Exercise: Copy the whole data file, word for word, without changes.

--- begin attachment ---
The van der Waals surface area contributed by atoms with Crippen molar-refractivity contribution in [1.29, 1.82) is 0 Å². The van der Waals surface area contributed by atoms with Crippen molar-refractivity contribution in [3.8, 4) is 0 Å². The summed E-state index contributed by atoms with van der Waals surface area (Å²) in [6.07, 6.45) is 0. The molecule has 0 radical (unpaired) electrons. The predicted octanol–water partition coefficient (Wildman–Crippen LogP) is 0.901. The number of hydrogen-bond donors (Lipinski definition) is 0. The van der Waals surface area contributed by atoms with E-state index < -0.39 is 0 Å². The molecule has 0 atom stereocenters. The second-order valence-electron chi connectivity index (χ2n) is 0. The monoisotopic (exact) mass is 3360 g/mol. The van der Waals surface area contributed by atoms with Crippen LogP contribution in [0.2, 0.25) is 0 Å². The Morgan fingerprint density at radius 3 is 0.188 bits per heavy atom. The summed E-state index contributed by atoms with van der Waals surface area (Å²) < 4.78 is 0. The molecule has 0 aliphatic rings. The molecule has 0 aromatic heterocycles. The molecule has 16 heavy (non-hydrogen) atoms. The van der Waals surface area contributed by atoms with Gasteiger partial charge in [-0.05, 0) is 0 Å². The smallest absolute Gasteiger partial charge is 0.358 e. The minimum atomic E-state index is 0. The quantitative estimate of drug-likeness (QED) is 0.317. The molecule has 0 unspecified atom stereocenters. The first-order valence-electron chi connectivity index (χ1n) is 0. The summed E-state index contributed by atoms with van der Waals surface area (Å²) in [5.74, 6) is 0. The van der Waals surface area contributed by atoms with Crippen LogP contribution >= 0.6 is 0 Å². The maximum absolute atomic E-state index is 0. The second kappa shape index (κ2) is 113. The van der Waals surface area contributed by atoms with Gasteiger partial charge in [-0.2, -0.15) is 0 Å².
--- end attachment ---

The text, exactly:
The van der Waals surface area contributed by atoms with Crippen molar-refractivity contribution in [1.29, 1.82) is 0 Å². The van der Waals surface area contributed by atoms with Crippen molar-refractivity contribution in [3.8, 4) is 0 Å². The summed E-state index contributed by atoms with van der Waals surface area (Å²) in [6.07, 6.45) is 0. The molecule has 0 radical (unpaired) electrons. The predicted octanol–water partition coefficient (Wildman–Crippen LogP) is 0.901. The number of hydrogen-bond donors (Lipinski definition) is 0. The van der Waals surface area contributed by atoms with E-state index < -0.39 is 0 Å². The molecule has 0 atom stereocenters. The second-order valence-electron chi connectivity index (χ2n) is 0. The monoisotopic (exact) mass is 3360 g/mol. The van der Waals surface area contributed by atoms with Crippen LogP contribution in [0.2, 0.25) is 0 Å². The Morgan fingerprint density at radius 3 is 0.188 bits per heavy atom. The summed E-state index contributed by atoms with van der Waals surface area (Å²) < 4.78 is 0. The molecule has 0 aliphatic rings. The molecule has 0 aromatic heterocycles. The molecule has 16 heavy (non-hydrogen) atoms. The van der Waals surface area contributed by atoms with Gasteiger partial charge in [-0.05, 0) is 0 Å². The smallest absolute Gasteiger partial charge is 0.358 e. The minimum atomic E-state index is 0. The quantitative estimate of drug-likeness (QED) is 0.317. The molecule has 0 unspecified atom stereocenters. The first-order valence-electron chi connectivity index (χ1n) is 0. The summed E-state index contributed by atoms with van der Waals surface area (Å²) in [5.74, 6) is 0. The van der Waals surface area contributed by atoms with Crippen LogP contribution >= 0.6 is 0 Å². The maximum absolute atomic E-state index is 0. The second kappa shape index (κ2) is 113. The van der Waals surface area contributed by atoms with Gasteiger partial charge in [-0.2, -0.15) is 0 Å².